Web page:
The site of New Rochelle is part of a purchase by Thomas Pell in 1654 and of a grant to him by Richard Nicolls in 1666; it was sold in 1689 to Jacob Leisler.
Elizabeth was settled in 1665 by a company from Long Island for whom the land had been purchased from the Indians and a grant had been obtained from Richard Nicolls as agent for the duke of York.
An expedition was sent from England in May, under the command of Richard Nicolls, and in the following August the English flag floated over New Amsterdam.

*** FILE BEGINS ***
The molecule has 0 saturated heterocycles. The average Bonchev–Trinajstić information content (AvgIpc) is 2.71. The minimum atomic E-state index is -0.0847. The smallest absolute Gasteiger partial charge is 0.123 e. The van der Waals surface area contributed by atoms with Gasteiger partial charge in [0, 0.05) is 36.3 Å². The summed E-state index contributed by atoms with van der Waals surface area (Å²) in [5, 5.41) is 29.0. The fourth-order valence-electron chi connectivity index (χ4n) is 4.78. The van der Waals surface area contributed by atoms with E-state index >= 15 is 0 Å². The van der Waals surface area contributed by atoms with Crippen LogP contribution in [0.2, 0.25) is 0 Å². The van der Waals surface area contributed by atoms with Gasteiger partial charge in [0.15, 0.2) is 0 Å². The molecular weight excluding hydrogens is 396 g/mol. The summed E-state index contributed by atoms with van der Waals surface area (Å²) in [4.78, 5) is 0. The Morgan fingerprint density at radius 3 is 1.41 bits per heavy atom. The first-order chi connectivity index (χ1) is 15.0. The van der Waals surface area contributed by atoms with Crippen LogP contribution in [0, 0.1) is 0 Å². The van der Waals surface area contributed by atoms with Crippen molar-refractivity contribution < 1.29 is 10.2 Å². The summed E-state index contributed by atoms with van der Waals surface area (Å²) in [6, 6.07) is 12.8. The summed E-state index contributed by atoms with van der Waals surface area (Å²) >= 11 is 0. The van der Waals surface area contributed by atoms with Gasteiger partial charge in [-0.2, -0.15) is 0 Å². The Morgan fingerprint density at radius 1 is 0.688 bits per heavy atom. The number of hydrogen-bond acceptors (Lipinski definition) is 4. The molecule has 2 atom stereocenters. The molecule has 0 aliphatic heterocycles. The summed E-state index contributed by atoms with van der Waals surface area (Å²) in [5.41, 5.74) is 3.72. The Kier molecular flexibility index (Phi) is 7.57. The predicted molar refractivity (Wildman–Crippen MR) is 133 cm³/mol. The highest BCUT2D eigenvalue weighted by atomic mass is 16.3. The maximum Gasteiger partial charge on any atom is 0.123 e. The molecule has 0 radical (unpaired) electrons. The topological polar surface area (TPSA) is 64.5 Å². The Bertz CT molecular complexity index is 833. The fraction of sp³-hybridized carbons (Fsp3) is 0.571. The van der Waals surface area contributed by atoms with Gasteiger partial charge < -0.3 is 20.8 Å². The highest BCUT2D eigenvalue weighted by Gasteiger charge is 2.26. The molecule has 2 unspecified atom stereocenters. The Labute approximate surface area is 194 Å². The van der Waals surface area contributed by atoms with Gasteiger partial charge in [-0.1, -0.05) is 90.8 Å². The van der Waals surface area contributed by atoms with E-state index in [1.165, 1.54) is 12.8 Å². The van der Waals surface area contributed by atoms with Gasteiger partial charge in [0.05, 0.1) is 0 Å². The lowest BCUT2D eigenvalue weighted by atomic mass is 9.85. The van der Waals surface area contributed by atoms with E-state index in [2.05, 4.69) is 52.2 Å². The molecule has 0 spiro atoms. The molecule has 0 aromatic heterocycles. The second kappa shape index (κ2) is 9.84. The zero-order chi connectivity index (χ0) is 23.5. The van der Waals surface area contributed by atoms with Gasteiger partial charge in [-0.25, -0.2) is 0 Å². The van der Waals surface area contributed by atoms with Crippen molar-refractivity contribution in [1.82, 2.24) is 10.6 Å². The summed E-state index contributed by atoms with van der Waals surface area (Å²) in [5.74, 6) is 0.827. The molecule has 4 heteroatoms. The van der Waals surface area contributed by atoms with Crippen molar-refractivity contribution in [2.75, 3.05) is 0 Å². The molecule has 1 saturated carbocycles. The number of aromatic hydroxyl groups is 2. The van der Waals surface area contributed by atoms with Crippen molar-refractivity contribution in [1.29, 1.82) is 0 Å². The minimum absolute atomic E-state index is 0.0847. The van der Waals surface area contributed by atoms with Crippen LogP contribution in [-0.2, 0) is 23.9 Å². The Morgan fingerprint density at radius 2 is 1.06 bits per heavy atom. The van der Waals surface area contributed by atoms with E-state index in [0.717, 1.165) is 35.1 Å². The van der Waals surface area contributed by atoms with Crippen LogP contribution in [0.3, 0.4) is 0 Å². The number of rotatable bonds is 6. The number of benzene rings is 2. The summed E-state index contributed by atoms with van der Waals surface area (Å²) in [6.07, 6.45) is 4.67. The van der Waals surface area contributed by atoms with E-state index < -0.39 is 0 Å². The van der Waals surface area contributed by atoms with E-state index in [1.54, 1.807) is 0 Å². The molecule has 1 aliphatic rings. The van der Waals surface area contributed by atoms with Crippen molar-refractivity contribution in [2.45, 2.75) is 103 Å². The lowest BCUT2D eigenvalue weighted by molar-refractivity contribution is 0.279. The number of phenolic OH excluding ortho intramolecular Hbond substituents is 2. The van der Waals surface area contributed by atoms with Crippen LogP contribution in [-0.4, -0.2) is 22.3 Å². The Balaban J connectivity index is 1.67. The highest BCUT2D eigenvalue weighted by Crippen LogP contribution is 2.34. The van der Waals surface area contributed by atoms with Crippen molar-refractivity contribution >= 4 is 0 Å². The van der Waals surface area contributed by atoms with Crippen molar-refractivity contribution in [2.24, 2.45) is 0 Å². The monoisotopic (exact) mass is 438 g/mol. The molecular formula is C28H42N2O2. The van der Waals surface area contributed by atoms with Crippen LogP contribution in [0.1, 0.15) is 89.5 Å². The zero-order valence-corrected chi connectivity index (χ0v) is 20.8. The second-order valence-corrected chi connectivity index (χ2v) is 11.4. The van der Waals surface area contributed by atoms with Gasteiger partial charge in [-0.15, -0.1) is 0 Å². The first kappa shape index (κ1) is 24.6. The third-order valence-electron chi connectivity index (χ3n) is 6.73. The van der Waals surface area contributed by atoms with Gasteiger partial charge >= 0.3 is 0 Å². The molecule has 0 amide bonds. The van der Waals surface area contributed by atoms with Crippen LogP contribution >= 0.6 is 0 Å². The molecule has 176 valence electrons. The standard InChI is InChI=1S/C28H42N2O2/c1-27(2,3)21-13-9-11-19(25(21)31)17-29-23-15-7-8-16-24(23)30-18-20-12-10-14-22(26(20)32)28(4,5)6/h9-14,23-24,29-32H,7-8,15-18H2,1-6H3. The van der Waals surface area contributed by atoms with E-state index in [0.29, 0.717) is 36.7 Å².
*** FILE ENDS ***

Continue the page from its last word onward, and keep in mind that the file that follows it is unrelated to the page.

While the expedition commanded by Nicolls was still at sea, the duke of York, by deeds of lease and release, transferred to Lord John Berkeley, baron of Stratton, and Sir George Carteret, all that part of his new possessions extending eastward from the Delaware Bay and river to the Atlantic Ocean and the Hudson river, and northward from Cape May to a line drawn from the northernmost branch of the Delaware, " which is 41° 40' lat.," to the Hudson river in 41° N.
In the meantime Governor Nicolls of New York, ignorant of the grant to Berkeley and Carteret, had approved certain Indian sales of land to settlers within New Jersey, and had confirmed their titles to tracts in what later became Elizabethtown, Middletown and Shrewsbury.